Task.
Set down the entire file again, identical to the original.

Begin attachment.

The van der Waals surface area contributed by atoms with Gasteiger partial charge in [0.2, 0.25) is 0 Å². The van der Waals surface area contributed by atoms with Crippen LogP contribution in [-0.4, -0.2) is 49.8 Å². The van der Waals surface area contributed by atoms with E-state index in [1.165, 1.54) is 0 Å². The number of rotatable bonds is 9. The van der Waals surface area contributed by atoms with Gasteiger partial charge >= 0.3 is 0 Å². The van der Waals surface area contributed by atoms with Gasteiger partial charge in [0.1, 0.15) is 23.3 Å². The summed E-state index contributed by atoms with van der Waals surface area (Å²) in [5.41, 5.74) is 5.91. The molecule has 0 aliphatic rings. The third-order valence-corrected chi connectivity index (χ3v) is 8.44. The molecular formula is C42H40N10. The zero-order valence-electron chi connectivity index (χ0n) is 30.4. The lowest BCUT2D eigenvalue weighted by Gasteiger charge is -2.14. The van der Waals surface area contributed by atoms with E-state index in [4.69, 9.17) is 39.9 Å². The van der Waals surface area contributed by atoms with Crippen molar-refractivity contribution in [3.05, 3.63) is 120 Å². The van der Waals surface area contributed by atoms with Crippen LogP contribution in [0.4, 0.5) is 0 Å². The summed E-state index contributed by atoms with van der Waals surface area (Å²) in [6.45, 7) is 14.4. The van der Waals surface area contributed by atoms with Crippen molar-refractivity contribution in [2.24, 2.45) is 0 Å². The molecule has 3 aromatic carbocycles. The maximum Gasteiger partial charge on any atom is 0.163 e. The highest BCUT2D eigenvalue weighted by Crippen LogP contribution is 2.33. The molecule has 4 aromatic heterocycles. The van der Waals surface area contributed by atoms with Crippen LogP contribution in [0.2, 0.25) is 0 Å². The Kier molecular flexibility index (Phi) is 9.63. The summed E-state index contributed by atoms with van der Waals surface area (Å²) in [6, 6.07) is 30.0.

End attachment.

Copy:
The van der Waals surface area contributed by atoms with Gasteiger partial charge in [0.2, 0.25) is 0 Å². The van der Waals surface area contributed by atoms with Crippen LogP contribution in [-0.4, -0.2) is 49.8 Å². The van der Waals surface area contributed by atoms with E-state index in [1.165, 1.54) is 0 Å². The number of rotatable bonds is 9. The van der Waals surface area contributed by atoms with Gasteiger partial charge >= 0.3 is 0 Å². The van der Waals surface area contributed by atoms with Gasteiger partial charge in [0.1, 0.15) is 23.3 Å². The summed E-state index contributed by atoms with van der Waals surface area (Å²) in [5.41, 5.74) is 5.91. The molecule has 0 aliphatic rings. The third-order valence-corrected chi connectivity index (χ3v) is 8.44. The molecular formula is C42H40N10. The zero-order valence-electron chi connectivity index (χ0n) is 30.4. The lowest BCUT2D eigenvalue weighted by Gasteiger charge is -2.14. The van der Waals surface area contributed by atoms with E-state index in [4.69, 9.17) is 39.9 Å². The van der Waals surface area contributed by atoms with Crippen molar-refractivity contribution in [3.05, 3.63) is 120 Å². The van der Waals surface area contributed by atoms with Crippen LogP contribution in [0.4, 0.5) is 0 Å². The summed E-state index contributed by atoms with van der Waals surface area (Å²) in [6.45, 7) is 14.4. The van der Waals surface area contributed by atoms with Crippen molar-refractivity contribution in [2.24, 2.45) is 0 Å². The molecule has 3 aromatic carbocycles. The maximum Gasteiger partial charge on any atom is 0.163 e. The highest BCUT2D eigenvalue weighted by Crippen LogP contribution is 2.33. The molecule has 4 aromatic heterocycles. The van der Waals surface area contributed by atoms with Crippen LogP contribution in [0.2, 0.25) is 0 Å². The Kier molecular flexibility index (Phi) is 9.63. The summed E-state index contributed by atoms with van der Waals surface area (Å²) in [6, 6.07) is 30.0.